With great population comes great responsibility

dooley's picture
Remember this guy?

It's been interesting, spending the last few nights writing on my phone; notating ideas and directions for the upcoming Monday.

I have a plot and closure for the current 'thing' that will include whatever new people arrive. That's all in the can, but what comes after?

I have an idea of what I'm doing with the introductory splash of magic, but how far do I want to take that?

I have an idea of how I can make that an episodic piece, although I could argue that I've already failed to address my need to conduct episodic sessions.

So long as I plan ahead, I can have bases covered but planning ahead is something I haven't had to do in some time.

When you're dealing with a published adventure, it's about reading ahead. It's about seeking ahead to study what is to come and being ready to fill in gaps where players might peek.

The players are sight seeing, when considering a published adventure. It's up to the dungeon master to populate what isn't in the book, and sometimes that can be to the detriment of the adventure.

In this case, I'm writing a story that revolves around characters again. My aim is to keep things light and easy to digest like a sitcom. I want there to be an overarching story with characters and relations but I do not want that to take over the game.

The challenge for me in this new 'campaign' is to treat it as not a campaign but several linked stories. If that doesn't make sense, in effect I don't want to have one giant ass story arch over the course of the game leading up to the BBEG.

I think I have the honest opportunity to let folks grow characters in a generally good world with some rotted elements the players can help stamp out.

My bbeg for the bend in magic, space and time? Let's say we deal with that by fourth level? A young black dragon? An iron golem? A pair of stone giants? A nalfeshnee? What could it be?

These are all ideas I'm throwing around. My root influence is solid, having led to the initial spark of it all, and perhaps one could say that that is an overarching element of the story, but I do not wish it to be the story.

So what makes a good story? One that involves everyone to the degree that they're comfortable with.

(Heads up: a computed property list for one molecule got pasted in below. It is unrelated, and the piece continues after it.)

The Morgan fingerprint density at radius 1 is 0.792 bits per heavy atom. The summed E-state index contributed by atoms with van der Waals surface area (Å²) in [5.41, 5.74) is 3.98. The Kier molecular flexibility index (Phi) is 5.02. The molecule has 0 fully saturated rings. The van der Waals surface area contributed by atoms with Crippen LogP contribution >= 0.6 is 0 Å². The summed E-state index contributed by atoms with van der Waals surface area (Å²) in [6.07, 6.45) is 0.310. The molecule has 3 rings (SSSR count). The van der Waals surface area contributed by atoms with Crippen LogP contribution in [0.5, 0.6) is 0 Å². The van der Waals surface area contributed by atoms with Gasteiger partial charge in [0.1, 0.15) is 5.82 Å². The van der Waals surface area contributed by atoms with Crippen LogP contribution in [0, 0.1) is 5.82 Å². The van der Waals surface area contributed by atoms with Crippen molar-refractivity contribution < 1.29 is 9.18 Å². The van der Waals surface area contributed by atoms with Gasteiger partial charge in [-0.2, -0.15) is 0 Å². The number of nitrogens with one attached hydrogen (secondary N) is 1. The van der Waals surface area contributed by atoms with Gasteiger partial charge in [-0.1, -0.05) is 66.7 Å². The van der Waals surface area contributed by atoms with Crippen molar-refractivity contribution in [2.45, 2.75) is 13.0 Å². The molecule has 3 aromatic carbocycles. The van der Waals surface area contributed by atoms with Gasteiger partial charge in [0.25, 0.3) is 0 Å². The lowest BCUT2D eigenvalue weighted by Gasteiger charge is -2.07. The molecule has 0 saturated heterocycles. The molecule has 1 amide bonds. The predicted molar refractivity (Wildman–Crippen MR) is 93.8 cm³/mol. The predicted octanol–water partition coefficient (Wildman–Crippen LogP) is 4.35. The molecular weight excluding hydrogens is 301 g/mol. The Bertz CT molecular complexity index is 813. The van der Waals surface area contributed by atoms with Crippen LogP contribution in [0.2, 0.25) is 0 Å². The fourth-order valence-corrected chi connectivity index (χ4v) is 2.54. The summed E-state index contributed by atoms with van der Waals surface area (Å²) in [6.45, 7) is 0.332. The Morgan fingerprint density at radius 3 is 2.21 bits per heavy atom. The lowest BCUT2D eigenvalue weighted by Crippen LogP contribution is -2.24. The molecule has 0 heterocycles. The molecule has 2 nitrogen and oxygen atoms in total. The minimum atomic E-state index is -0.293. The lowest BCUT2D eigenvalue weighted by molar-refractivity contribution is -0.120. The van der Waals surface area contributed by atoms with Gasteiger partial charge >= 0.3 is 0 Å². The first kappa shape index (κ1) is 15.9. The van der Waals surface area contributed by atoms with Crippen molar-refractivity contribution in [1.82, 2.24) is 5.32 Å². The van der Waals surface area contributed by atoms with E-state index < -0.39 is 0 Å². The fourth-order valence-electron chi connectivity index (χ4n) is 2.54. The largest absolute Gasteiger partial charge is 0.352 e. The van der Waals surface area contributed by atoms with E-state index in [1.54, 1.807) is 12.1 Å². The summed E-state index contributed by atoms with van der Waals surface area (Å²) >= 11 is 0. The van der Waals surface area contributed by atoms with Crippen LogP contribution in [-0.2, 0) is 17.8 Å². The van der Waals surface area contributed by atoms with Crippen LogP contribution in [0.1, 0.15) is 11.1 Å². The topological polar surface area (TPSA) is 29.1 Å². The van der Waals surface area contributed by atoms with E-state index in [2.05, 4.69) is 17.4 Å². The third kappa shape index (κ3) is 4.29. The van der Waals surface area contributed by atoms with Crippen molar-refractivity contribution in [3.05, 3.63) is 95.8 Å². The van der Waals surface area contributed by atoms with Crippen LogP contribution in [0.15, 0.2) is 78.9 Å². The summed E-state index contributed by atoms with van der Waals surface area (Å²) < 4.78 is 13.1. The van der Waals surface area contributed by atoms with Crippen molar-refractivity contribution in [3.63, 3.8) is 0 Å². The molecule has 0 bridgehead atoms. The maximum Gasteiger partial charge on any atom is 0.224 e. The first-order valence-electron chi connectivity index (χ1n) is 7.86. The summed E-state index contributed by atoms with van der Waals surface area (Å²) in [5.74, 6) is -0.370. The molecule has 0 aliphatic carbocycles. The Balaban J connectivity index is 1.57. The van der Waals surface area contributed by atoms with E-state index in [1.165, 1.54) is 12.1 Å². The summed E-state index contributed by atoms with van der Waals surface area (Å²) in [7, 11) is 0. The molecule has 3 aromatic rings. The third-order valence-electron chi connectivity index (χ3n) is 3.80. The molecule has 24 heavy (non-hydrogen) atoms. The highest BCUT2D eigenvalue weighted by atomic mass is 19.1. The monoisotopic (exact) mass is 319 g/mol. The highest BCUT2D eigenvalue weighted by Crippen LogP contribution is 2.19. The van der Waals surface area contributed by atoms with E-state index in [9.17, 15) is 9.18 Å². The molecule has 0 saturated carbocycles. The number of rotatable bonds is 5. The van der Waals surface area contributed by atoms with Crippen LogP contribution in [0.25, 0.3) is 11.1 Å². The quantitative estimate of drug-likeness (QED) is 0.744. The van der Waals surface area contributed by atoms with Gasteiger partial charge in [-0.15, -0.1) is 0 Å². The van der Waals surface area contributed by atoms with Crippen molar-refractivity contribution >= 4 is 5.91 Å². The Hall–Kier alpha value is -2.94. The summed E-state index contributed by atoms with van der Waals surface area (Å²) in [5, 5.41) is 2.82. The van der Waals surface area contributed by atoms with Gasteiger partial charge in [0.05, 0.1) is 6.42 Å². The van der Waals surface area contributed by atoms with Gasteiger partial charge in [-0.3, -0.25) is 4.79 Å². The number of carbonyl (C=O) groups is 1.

The upcoming Monday, if attendance is to be as it seems, will mean introducing a number of characters at once, and ensuring that they all have a common direction. If you don't preplan this sort of thing ahead of time, it leads to a lot of stalled gameplay as you struggle to come up with reasons why everyone is involved with one another.

This is one reason why I keep things loose in the initial stages of an adventure. I also feel it's important to provide players the opportunity to explore their characters motivations within the framework you're presenting. A player develops their character with an mode of game in mind. They approach the game or want to approach the game in a certain fashion, hence the decisions they make when rolling a new character up.

When you place that character in your world, it is important to provide a player the introduction and opportunity to welcome their own character into the world. This isn't just explaining to the players why they're there, but asking them questions so that they're entrenching themselves within what you've described.

Something I feel I fail at is emotionally involving every character, and this is partially an instinctual thing on my part. I feel I have a sense for how much involvement or the level of involvement a players wants to have or can deliver. This can be boiled down to: some players are role players, some are not, don't dissuade and don't pressure. This leads us back to 'yes and' as a philosophy of role play and this should be the number one priority when performing. I still feel it's a failure on my part, in that I have not successfully included that character, however the saving grace herein is that some players just aren't looking for that. Like the old saying goes, it can be the ripest, juiciest peach on the tree, but if you don't like peaches, it don't matter.

Tonight (Friday, June 7th, 2019) I'll be leaving Curse of Strahd to the side while I continue the last leg of the mission the players were carrying out last session. Invading the defunct fish nexus.